Some of the advice that 401(k) participants want most isn’t available in their workplace plans: guidance on real estate and a retirement timeline.
Older workers pointed to those services, along with long-term care insurance, tax planning and college saving as areas where they want help but don’t often have access to it, according to a report from Hearts & Wallets.
And that gap speaks to a need for retail financial advice, said Laura Varas, CEO of Hearts & Wallets. “The questions they’re asking are way beyond the scope of any workplace advice,” Varas said.
Such questions include: “Will I have to work in retirement?” and “Should I move to a lower-cost state?”
The latter question can be highly consequential for people, and employers simply can’t address it, Varas said.
“If you’re the employer, and you’re trying to get this person to retire, you have legal liability and can get sued for age discrimination,” she said. “How on earth are you going to have an honest conversation with them about their human capital and how long they’re able to work?”
Financial services firms have picked up on this, and it’s part of the reason why retirement plan providers have been buying retail advice businesses, she noted. Empower Retirement’s acquisition of Personal Capital is a prime example, she said, with so much opportunity that companies see to expand their financial relationships with 401(k) participants outside of the plan.
That trend stands to benefit consumers, she said. For example, the top wish that workers said they have is to get traditional pensions back, according to a Hearts & Wallets survey in August of nearly 6,000 U.S. households.
It’s unlikely that wish will come true – but retirees have shown that they get about the same financial-security benefit from pension income as they do from lowering their housing costs, often from relocating to another state, according to the report. Retail advice on real estate could provide help that is nearly as valuable as getting at least 25% of retirement income from a pension, Varas said.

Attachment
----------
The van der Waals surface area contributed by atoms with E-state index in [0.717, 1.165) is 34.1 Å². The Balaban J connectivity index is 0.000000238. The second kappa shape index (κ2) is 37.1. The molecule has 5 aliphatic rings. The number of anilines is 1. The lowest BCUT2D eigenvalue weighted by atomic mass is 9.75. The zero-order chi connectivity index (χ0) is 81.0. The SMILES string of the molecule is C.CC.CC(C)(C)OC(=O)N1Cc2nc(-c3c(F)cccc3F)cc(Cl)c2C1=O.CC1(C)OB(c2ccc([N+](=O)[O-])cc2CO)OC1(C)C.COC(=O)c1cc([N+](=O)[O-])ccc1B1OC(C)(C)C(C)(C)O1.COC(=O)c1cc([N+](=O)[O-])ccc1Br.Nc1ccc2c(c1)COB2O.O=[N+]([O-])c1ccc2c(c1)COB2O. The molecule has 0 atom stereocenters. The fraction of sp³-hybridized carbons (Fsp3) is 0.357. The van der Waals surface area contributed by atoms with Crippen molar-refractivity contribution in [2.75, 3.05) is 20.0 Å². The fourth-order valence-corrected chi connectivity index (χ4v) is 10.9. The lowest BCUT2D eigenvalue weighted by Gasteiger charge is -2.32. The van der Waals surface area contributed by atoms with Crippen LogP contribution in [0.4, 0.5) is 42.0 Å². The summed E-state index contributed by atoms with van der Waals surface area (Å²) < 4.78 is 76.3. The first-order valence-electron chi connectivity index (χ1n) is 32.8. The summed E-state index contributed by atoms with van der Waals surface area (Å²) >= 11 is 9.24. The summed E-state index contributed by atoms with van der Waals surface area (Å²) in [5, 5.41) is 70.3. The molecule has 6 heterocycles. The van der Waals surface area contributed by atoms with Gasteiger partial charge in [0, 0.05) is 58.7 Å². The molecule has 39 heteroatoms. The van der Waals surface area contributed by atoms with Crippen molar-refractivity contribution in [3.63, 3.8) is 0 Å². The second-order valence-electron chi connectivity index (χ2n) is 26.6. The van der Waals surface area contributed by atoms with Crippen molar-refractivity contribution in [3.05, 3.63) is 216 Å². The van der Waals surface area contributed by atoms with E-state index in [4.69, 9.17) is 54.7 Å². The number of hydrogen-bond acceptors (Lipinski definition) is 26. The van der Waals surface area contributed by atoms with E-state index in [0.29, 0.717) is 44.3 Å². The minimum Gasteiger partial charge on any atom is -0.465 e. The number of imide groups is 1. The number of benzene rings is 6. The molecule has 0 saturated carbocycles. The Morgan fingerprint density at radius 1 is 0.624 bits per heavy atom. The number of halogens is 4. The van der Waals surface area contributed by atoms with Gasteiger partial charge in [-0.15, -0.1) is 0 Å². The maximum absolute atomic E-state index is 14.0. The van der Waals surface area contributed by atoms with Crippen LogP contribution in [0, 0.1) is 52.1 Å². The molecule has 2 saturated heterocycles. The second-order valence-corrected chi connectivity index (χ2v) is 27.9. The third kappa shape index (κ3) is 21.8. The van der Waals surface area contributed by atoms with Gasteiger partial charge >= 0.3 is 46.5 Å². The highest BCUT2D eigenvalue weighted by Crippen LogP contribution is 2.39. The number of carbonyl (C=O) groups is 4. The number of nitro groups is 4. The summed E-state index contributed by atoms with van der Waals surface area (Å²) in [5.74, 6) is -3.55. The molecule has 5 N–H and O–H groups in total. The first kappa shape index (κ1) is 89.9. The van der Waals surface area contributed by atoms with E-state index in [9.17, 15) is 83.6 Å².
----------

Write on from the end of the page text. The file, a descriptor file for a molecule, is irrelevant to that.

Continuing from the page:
“Lowering your real estate expenses can have as big an impact on your feelings of financial security as pension income,” she said. “That’s the kind of stuff they want help with.”
But that opportunity for advisers does not necessarily mean that 401(k) savers should have to roll their assets out of plans when they retire, she said. The best scenario is an in-plan retirement-income feature paired with access to paid retail financial advice, she said.
“Plan sponsors don’t want people selling to their employees. But I don’t think that’s the right solution, because what their employees want can only be delivered by a retail adviser,” she said. “I don’t know why we are fighting over cross selling.”
In addition to the survey data, the Hearts & Wallets report is based on figures from several large databases that the firm maintains.
About a third of 401(k) participants ages 55 to 74 who access financial advice through their plans indicated they understand where their retirement income will come from, which is the same rate among people who never access available advice, Hearts & Wallets found. People also are much more likely to use in-plan advice while they are younger – 63% of those 45 to 54 said they use it at least occasionally, compared with 44% of people 55 to 64 and just 23% of those over 65, the survey found.
Further, participants in focus groups often said they thought that the overall push to keep workplace retirement plan costs low has resulted in poor-quality in-plan advice, the research group found.
People also were the least likely to recommend their plan providers to others, but they were much more likely to recommend retail financial advice companies, the survey found. However, when the same company provided the retirement plan and retail advice, that scenario was linked with the highest recommendation rate by consumers, according to Hearts & Wallets.
A target market for financial advisers – those who are 55 to 74 with $500,000 to $3 million in assets – is much more likely than peers with small asset levels to roll assets from 401(k)s to IRAs when they retire, the report found. Among that group, 53% said they get financial advice from paid investment professionals.
“I’m a big fan of [IRA] rollovers, because I see that that’s what people want,” Varas said.
As our second lead editor, Cindy Hamilton covers health, fitness and other wellness topics. She is also instrumental in making sure the content on the site is clear and accurate for our readers. Cindy received a BA and an MA from NYU.